Secretary of State Rex Tillerson has termed the Obama-era nuclear deal with Iran a failure and said the US is carrying out a comprehensive review of its policy towards the country.
Tillerson said the deal fails to achieve the objective of a non-nuclear Iran and only "delays" its goal of becoming a nuclear state.
"This deal represents the same failed approach of the past that brought us to the current imminent threat we face from North Korea. The Trump administration has no intention of passing the buck to a future administration on Iran," he said at a hurriedly convened press briefing yesterday.
Tillerson's comments came a day after the Trump administration notified Congress that Iran is complying with the 2015 nuclear deal negotiated by former President Barack Obama, and it has extended the sanctions relief given to the Islamic country in exchange for curbs on its atomic programme.
However, in a letter to Speaker of the House Paul Ryan, Tillerson said the administration has ordered an inter-agency review of whether the suspension of sanctions was in the US' national security interests. He also described the country as a "leading state sponsor of terror".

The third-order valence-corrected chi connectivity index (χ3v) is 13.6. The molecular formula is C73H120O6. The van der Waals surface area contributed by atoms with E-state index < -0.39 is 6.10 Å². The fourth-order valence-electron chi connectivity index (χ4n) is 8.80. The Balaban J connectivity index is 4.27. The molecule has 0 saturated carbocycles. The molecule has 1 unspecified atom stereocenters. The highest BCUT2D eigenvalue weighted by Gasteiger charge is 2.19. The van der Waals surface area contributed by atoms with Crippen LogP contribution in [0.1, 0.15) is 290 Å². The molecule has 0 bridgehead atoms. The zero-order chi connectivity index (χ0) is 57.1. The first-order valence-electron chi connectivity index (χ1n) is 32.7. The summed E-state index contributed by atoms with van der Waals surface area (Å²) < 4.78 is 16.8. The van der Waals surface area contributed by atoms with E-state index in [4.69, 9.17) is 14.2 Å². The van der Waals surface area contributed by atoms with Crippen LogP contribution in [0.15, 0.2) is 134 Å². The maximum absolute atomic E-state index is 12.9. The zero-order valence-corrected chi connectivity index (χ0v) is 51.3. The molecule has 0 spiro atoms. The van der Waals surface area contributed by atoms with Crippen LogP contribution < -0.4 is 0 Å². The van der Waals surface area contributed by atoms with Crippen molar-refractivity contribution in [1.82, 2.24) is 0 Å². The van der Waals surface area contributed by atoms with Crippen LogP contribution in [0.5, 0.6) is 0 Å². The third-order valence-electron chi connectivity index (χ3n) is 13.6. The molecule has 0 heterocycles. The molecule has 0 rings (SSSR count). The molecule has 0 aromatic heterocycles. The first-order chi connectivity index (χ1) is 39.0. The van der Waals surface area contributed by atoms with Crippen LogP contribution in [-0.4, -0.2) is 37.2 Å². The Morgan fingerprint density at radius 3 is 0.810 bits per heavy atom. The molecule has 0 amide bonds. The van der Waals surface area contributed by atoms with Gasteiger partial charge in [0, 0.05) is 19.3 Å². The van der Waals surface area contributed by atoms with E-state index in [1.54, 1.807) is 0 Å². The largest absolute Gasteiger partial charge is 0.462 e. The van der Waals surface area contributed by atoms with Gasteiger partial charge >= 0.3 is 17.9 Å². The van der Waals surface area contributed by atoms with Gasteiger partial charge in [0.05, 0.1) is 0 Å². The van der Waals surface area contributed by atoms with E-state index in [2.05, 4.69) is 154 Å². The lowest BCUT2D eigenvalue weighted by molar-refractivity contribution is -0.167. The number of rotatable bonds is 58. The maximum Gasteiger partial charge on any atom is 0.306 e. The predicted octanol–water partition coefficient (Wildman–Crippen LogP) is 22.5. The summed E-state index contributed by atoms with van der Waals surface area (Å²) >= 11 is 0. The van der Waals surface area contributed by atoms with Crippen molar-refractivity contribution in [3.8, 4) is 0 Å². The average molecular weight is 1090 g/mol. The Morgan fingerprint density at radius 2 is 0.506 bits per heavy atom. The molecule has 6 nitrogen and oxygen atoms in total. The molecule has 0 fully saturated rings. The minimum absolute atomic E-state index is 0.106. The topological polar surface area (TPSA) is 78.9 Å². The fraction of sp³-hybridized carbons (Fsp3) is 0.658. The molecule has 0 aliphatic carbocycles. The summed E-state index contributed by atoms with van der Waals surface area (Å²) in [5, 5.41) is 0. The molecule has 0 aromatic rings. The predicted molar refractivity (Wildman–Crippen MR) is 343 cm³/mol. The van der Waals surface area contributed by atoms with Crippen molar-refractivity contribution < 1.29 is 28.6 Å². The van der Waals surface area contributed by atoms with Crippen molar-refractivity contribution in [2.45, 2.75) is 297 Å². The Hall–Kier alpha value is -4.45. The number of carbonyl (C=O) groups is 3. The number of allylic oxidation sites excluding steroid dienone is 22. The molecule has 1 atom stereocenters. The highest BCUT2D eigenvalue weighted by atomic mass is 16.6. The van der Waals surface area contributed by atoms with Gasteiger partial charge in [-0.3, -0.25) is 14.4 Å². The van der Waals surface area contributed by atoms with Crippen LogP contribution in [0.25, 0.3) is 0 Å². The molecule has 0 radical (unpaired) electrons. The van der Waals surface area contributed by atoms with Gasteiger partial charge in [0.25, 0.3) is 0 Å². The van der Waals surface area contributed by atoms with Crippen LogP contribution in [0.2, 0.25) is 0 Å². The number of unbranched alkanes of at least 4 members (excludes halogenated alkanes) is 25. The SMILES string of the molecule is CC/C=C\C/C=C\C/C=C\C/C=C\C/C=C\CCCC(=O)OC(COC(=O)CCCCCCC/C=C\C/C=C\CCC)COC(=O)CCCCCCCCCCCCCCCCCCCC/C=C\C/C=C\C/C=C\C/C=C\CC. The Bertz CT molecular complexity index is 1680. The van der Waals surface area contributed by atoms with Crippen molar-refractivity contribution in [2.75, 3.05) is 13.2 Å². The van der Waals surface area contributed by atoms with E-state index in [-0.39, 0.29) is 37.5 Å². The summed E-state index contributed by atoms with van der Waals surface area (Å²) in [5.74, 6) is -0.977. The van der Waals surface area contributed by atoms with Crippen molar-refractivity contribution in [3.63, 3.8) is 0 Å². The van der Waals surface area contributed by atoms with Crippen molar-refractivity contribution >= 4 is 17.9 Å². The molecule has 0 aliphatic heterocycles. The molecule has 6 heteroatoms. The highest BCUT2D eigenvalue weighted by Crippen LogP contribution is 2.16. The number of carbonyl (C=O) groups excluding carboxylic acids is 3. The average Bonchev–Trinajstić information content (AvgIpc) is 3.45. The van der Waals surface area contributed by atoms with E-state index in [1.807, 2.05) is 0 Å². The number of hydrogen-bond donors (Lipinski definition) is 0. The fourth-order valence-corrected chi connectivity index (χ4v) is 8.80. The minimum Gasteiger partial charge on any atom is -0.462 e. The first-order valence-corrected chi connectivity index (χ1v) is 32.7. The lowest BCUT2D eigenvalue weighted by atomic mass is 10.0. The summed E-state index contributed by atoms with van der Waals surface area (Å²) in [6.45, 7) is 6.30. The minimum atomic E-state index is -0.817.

Reiterating the charge yesterday, Tillerson said Iran's provocative actions threaten the United States, the region and the world.
The Trump administration is currently conducting a "comprehensive review" of Iran policy, he said.
"An unchecked Iran has the potential to travel the same path as North Korea and take the world along with it. The United States is keen to avoid a second piece of evidence that strategic patience is a failed approach," he said.
He also levelled a series of accusations at Iran -- intensifying multiple conflicts including the one in Syria, undermining US interests in several countries, continuing to support attacks against Israel, and sponsoring cyber and terror attacks across the world.
"Iran's nuclear ambitions are a grave risk to international peace and security," the secretary of state said.
The six powers that negotiated the 2015 nuclear deal -- the US, China, Russia, France, Germany and the UK, with the involvement from the European Union -- set aside Iran's alleged support for terrorism in order to get a deal guaranteeing that the country would not be able to build a nuclear weapon for a decade and would remain under the eye of UN weapons inspectors.
In February, Trump had described the nuclear deal with Iran as "the worst" agreement ever negotiated, calling the Islamic Republic the number one terrorist state in the world.
Israeli Prime Minister Benjamin Netanyahu had criticised the deal. He said in July of 2015 that "Iran is going to receive a sure path to nuclear weapons."
Former US President Barack Obama had said the deal would make the world safer and more secure. He had said in January of 2016 after the deal was implemented that "Iran will not get its hands on a nuclear bomb."
Iran has defended its nuclear programme as purely civilian.